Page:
Vail Resorts relocating corporate offices to Denver
AVON “The naming Tuesday of company insider Rob Katz to replace outgoing Vail Resorts chief executive Adam Aron wasn’t nearly as surprising as the announcement that the corporate headquarters ” along with about 100 employees ” would be relocated to Denver.
According to a statement made by Katz Tuesday, the decision was meant to more centrally locate the company, which owns Heavenly Resort in California in addition to Vail, Beaver Creek, Breckenridge and Keystone. The company also owns the Grand Teton Lodge in Jackson Hole, Wyo. and a controlling interest in luxury hotel company RockResorts.
“Moving our headquarters to the Denver area will facilitate lower occupancy rates, provide greater administrative efficiencies, enhance recruiting opportunities and allow more centralized access to all of the company’s properties,” Katz said. “It also better positions the company for future strategic growth.”
Bill Jensen, Vail Mountain’s chief operating officer, was promoted to co-president of Vail Resorts’ Mountain Division, along with Roger McCarthy, who oversees Breckenridge and Keystone resorts. He applauded the appointment of Katz and said he thought the move to Denver was a good idea as well.
“I think it’s good for Vail Resorts the company to have that focus from a corporate standpoint,” Jensen said. “We’re obviously sympathetic to the 100 people in the Seasons Building who will have to go through those discussions about lifestyle and opportunity, to weigh all those things.”
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Jensen said his job will remain mostly the same, although he will have broader responsibilities in the Vail Valley.
“The complexities of my job will go up a bit, but I’m comfortable with that,” he said.
Nolan Rosall, president of RRC Associates ” a marketing and research firm that specializes in the ski and tourism industry ” said he thought relocating the company’s headquarters to Denver was a good thing.
“I think it’s a good move for the organization,” Rosall said. “Denver is a major metro area with access to a lot of infrastructure and a central location. A lot of their operations will extend beyond Colorado, so it probably makes sense.”
Rosall also said the move may be a signal that Vail Resorts has an eye on further expansion. “It could mean there’s a desire for further diversification, either geographically or functionally,” he said.
The strategy of keeping Jensen and McCarthy in place as the operations executives is a sound one, Rosall added.
“You’ve got the operational people in the mountains and the corporate folks more in Denver, so they’re bridging both locations,” he said.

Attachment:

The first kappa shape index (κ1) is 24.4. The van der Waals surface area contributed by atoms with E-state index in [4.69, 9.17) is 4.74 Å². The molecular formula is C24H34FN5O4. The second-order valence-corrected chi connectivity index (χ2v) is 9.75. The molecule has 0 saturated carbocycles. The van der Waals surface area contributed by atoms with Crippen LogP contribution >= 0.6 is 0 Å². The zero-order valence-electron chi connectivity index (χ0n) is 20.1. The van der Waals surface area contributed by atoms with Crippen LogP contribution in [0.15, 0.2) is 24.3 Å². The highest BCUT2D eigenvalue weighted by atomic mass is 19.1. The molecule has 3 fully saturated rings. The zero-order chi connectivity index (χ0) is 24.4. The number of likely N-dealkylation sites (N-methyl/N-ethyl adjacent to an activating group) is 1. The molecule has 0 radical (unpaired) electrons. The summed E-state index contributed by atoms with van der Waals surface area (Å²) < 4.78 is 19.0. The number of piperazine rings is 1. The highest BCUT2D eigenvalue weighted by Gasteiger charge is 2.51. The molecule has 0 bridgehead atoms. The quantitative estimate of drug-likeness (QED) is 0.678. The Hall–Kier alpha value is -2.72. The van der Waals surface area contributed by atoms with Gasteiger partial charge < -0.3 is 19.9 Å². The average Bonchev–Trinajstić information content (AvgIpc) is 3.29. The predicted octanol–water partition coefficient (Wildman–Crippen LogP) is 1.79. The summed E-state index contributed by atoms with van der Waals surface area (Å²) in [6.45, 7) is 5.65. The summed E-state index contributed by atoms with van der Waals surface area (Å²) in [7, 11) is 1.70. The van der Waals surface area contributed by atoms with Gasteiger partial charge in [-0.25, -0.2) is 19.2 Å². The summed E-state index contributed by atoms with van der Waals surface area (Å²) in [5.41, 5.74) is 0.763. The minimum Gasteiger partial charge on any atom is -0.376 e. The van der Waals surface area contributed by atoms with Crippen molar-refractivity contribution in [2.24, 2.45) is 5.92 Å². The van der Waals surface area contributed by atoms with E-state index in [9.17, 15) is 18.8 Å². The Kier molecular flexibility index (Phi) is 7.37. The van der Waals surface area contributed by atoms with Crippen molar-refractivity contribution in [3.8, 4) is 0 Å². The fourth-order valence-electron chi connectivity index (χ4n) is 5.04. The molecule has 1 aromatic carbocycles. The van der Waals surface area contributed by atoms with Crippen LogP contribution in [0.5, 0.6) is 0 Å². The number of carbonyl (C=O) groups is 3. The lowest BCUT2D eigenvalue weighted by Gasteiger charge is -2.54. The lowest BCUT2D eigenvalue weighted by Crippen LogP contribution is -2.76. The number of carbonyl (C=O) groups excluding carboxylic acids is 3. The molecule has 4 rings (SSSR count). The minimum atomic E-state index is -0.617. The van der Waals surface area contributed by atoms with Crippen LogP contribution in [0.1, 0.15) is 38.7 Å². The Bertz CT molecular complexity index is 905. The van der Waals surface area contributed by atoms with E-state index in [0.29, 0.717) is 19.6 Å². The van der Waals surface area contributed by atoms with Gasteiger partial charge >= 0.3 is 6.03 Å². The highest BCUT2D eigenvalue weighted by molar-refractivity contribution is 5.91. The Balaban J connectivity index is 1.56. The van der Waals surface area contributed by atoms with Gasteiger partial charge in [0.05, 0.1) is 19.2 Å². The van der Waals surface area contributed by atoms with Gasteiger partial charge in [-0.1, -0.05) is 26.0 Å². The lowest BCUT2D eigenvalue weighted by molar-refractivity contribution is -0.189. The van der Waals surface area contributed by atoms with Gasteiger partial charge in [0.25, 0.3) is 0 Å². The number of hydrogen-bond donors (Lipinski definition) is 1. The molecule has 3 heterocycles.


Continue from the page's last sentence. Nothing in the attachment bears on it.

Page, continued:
Harry Frampton, who was president of the Vail Associates board of directors in the 1980s, also saw the move as a positive. “They probably won’t have a lot of growth in Vail per se,” Frampton said, adding that a central location like Denver would be a better base of operations.
“It’s clearly going to be a time of change,” he said. “Ultimately, the Vail community will do the very best if Vail Resorts prospers as a company, if it continues to be a great company in the hospitality business.”
Katz will replace Adam Aron, who announced his resignation in January. Originally planning to stay on board until June, the company announced that Aron resigned as chief executive and relinquished his seat on the board effective Tuesday.
Filling Aron’s spot as chairman of the board of directors will be Joe Micheletto, a boardmember since 1996 and former CEO of Ralston Resorts ” the company that previously owned Keystone, Breckenridge and Arapahoe Basin.
Aron oversaw the move from a private to a public company in 1997 and served as both CEO and chairman of the board for a decade. He has not yet indicated where he will go but said he will retain a residence in Vail.
“Rob thoroughly understands the vision and mission of Vail Resorts, and his considerable financial and management skills will leverage the talents of our outstanding cadre of officers,”
Aron said in a press release. “I look forward to helping ensure a smooth, seamless transition.”
Aron came to Vail from Apollo Partners, the New York investment firm that brought the company public. He is credited with taking the company’s mission beyond that of a ski operator and into that of a more well-rounded hospitality company.
With a greater emphasis on real estate, luxury properties and retail and restaurant businesses, Vail Resorts under Aron saw its stock price grow from around $20 per share to a high of over $38. Tuesday, the stock climbed about 4 percent ” closing at $33.04 ” following the announcements.
Alex Miller can be reached at 949-0555, ext. 14625, or firstname.lastname@example.org.
Vail Daily, Vail, Colorado